It’s National Adoption Week between 17-23 October this year, and this year the campaign focuses on celebrating adoption by recognising and focusing on the significance of identity.
As part of the campaign, ‘You Can Adopt’, in partnership with Coram Adoption and other agencies, will explore adopted people’s reflections on their relationships from before, during, and after the adoption process and how they were able to connect them to their heritage and develop a sense of belonging/identity growing up.
Modern adoption is changing and recognises the need for children to have connections to their past, when safe to do so.
The ongoing relationships with birth relatives or friends (when safe and supported) can be crucial for adopted people to understand their identity.
Here in Slough we are proud to have supported the re-connection of adopted children with their birth relatives with the support of their adoptive families. One such family share their thoughts on the impact their direct contact has had for all involved;
“As an adopted parent I am eternally grateful to both you and M’s birth parents for the contact he has with them. I’m grateful that both our adopted sons have contact with their birth parents and siblings, they are raised knowing that a child can love more than one set of parents simultaneously without feeling any guilt.
In the space of a few weeks, M, despite his young age (5 at the end of June) has developed a bond with both C and N. He’s asked to speak with them on a few occasions, he’s recently learnt how to ride his bike, he was so excited about sharing this moment with us and them, together we were all able to share this moment.
In his own way, M understands that it might not always be possible to talk to them when he wants as they might be busy. C and N understand that all we want is what is best for M, I can’t begin to imagine how difficult it must be for them to have those telephone calls with him, we know that they both love him dearly and like us, they also want what is best for him. I’m sure they want to hug and kiss him when he tells them that he loves them to the moon and back, I know M does and I guess when the time is right that aspect of contact will also happen for him like it did for K and his birth parents and siblings.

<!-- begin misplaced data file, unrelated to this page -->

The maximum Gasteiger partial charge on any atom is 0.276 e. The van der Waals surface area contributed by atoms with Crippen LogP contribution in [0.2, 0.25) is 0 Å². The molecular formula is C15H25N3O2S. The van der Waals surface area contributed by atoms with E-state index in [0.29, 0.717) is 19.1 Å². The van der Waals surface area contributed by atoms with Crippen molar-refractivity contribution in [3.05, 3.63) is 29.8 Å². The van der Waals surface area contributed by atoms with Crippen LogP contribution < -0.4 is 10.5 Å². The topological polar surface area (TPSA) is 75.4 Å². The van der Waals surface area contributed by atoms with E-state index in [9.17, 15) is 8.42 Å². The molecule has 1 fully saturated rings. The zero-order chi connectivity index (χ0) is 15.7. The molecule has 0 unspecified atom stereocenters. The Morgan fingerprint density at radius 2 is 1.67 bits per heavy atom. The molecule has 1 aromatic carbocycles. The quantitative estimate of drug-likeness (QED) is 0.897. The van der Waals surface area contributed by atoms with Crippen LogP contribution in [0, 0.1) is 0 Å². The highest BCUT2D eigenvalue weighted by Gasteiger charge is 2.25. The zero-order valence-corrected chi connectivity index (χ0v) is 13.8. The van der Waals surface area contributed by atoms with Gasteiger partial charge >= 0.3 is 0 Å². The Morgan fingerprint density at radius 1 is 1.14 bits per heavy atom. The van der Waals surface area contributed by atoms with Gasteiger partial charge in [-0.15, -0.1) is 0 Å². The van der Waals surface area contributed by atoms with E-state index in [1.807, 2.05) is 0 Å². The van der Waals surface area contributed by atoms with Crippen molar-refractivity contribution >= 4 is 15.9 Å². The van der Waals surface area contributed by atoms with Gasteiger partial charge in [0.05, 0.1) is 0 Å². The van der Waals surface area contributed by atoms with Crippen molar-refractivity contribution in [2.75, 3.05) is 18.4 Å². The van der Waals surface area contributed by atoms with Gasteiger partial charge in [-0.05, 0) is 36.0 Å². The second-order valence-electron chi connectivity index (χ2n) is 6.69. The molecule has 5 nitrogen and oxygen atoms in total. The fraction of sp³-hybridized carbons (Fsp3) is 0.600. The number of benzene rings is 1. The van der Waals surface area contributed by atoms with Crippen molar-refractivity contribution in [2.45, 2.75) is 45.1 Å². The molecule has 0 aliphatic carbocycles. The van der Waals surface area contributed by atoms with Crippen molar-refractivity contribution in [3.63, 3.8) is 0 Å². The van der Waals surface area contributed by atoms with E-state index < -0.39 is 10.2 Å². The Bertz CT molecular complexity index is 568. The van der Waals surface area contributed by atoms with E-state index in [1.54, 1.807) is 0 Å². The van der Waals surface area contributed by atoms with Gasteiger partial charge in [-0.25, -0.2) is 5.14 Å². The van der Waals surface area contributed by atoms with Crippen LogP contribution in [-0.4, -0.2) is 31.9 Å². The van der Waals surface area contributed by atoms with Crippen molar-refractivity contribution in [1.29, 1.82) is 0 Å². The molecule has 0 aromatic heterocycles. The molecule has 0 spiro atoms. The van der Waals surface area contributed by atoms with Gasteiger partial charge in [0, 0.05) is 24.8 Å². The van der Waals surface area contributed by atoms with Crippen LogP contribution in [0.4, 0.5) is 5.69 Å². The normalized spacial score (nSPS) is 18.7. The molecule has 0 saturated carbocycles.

This contact with them is more important than I can ever express in more ways than I know. I’m aware that there may be times when things get difficult but I wholeheartedly believe that communication is the key to any problem. C and I have become friends, I have made it clear to her that if I ever upset her, she should tell me without fear of losing contact with M as this won’t happen and likewise if we are ever upset about anything we will let her know. I have friends who have adopted and say they don’t think they could let their adopted child have contact with the birth family, I don’t understand that. The child is not an object who we own, he has needs, feelings and rights. I have friends who have told me that they think we should never have told the boys that they were adopted!!!!
Denying contact or not speaking about the birth family is almost like pretending that they don’t exist, we want our boys to be comfortable in their skin.”
To find out more about adoption, as well as read about other adoption stories and ways support is available, please visit coramadoption.org.uk.
Some of the adoption events taking place this week include:
- Wednesday 18th October 5.30-7pm (Coram Campus) Black and African Caribbean Families Information event hosted by Jennifer Kwakye and Christina Raduma
- Thursday 19th October 12.30-2.30pm Adoption Information Meeting.
- Saturday 20th October Adoption Activity Day (online via Zoom)
- PAC UK is also delivering a series of free online and in person events, which you might be interested in attending: https://www.pac-uk.org/pac-uk-national-adoption-week-2023-events/
In light of Black History Month, we are also taking an opportunity to raise awareness of adoption within black African and Caribbean communities, co-ordinated by one of our Coram Outreach Ambassadors.
In case you missed it, please see our most recent story in Keep the Faith magazine with one of our adoptive families (page 31): https://www.keepthefaith.co.uk/2023/10/03/keep-the-faith-issue-127/